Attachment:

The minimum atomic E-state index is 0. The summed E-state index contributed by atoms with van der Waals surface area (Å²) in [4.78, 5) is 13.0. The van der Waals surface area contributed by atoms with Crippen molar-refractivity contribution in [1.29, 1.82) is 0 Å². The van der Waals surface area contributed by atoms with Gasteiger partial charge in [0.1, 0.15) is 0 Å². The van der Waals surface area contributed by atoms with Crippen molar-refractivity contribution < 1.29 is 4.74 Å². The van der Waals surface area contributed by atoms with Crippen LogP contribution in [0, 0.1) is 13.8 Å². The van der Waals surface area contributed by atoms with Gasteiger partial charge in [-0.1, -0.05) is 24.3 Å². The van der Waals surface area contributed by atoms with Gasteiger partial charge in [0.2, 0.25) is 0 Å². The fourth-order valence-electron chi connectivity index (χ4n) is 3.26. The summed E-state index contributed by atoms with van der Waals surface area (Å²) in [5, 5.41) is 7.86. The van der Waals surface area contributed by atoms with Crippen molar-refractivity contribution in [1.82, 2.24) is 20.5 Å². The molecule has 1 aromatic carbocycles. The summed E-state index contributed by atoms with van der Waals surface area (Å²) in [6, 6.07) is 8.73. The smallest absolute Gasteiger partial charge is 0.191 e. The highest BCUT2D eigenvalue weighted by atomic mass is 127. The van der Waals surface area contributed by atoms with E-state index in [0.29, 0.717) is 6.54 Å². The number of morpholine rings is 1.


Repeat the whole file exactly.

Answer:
The minimum atomic E-state index is 0. The summed E-state index contributed by atoms with van der Waals surface area (Å²) in [4.78, 5) is 13.0. The van der Waals surface area contributed by atoms with Crippen molar-refractivity contribution in [1.29, 1.82) is 0 Å². The van der Waals surface area contributed by atoms with Gasteiger partial charge in [0.1, 0.15) is 0 Å². The van der Waals surface area contributed by atoms with Crippen molar-refractivity contribution < 1.29 is 4.74 Å². The van der Waals surface area contributed by atoms with Crippen LogP contribution in [0, 0.1) is 13.8 Å². The van der Waals surface area contributed by atoms with Gasteiger partial charge in [-0.1, -0.05) is 24.3 Å². The van der Waals surface area contributed by atoms with Gasteiger partial charge in [0.2, 0.25) is 0 Å². The fourth-order valence-electron chi connectivity index (χ4n) is 3.26. The summed E-state index contributed by atoms with van der Waals surface area (Å²) in [5, 5.41) is 7.86. The van der Waals surface area contributed by atoms with Crippen molar-refractivity contribution in [1.82, 2.24) is 20.5 Å². The molecule has 1 aromatic carbocycles. The summed E-state index contributed by atoms with van der Waals surface area (Å²) in [6, 6.07) is 8.73. The smallest absolute Gasteiger partial charge is 0.191 e. The highest BCUT2D eigenvalue weighted by atomic mass is 127. The van der Waals surface area contributed by atoms with E-state index in [0.29, 0.717) is 6.54 Å². The number of morpholine rings is 1.